SHANGHAI (Sept. 6, 1:15 p.m. ET) — Equipment maker Wittmann Battenfeld GmbH plans to start assembling injection molding machines in China in 2013, its first such production in Asia, in a bid to reduce costs and shorten delivery times.
The Vienna, Austria-based company plans to start assembling injection molding machines in its EcoPower series up to 180 tons at a new facility near its existing factory in Kunshan, Jiangsu province, said Jonathan Ching, managing director of Wittmann Battenfeld (Shanghai) Co. Ltd.
The facility will start with capacity of about 200 machines a year, he said in an interview at the APPlas show, held Sept. 6-9 in Shanghai.
The facility will assemble EcoPower presses of 55 tons, 110 tons and 180 tons, and will serve both the Chinese market and export to other countries in Asia, including India, and Australia and New Zealand, he said.
“If there was no financial crisis, probably we would have started production already,” he said. The company is talking to local authorities in Kunshan to find land, likely near its existing factory where it makes robots and other auxiliary equipment.
The company is diversifying its injection press production base. At last year's K Fair in Düsseldorf, Germany, executives said they planned to start making the EcoPower injection presses at their existing factory in Mosonmagyarovar, Hungary, by the end of this year.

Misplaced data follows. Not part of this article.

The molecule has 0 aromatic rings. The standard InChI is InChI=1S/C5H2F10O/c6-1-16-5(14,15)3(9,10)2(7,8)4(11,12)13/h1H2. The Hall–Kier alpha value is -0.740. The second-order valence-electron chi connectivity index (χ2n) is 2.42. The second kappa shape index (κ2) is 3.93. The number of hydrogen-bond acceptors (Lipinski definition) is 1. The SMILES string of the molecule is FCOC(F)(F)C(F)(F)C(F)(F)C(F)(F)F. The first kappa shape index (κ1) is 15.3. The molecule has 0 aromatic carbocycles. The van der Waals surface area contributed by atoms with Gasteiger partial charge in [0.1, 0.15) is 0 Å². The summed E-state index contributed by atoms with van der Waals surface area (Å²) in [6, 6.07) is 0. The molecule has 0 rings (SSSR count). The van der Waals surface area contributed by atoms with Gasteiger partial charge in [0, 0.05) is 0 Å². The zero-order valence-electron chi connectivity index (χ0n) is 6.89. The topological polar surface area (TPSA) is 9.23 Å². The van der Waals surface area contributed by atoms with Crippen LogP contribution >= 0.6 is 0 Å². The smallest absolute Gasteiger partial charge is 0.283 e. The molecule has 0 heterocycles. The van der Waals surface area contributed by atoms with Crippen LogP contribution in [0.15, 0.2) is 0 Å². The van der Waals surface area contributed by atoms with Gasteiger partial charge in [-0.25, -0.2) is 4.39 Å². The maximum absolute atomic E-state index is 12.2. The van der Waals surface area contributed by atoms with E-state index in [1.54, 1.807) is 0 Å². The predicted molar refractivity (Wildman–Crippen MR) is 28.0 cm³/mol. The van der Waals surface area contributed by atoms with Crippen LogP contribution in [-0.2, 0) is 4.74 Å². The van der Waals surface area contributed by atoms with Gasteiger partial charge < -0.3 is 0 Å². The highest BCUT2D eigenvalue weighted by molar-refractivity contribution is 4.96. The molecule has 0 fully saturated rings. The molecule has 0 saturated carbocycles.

The company, which acquired the Battenfeld press business in 2008, said at the K Fair that the Hungary expansion would free up capacity to make larger injection presses in its Kottingbrunn, Austria, facility.
The company is also trying to standardize its injection press models to boost efficiency, reduce costs, and help better implement a new web-based service allowing customers to get help from service technicians anywhere in the world, 24 hours a day, Ching said.
Customized machines are still available, he said.
Ching said the company is seeing increasing demand in China for its robots and auxiliary equipment, even as the Chinese manufacturing sector has slowed in recent months. Companies are looking to offset factory wages that have been rising at least 10 percent annually.
“The automation demand, in spite of the economy slowing, is still big because of the shortage of labor,” Ching said. “This is really the right moment to introduce robots. China in the past was labor-intensive but the price of labor is increasing so rapidly.”
The firm is doing some smaller capacity expansions and streamlining in Kunshan to boost production of those auxiliary equipment lines, he said. It also plans to add about 40 production employees in Kunshan over the next year, up from 110 now, he said.
Its domestic market for robots has also changed, going from about 95 percent foreign-invested firms in China three years ago, to more than 50 percent of robot sales to Chinese-owned plastics firms now, Ching said.
“The private entrepreneurs do not want to hire more people,” he said.
At APPlas, the company was showing its EcoPower series and introducing two new robot lines that it is now making in China, its W828 and W818 models, which can accommodate molding machines up to 500 tons.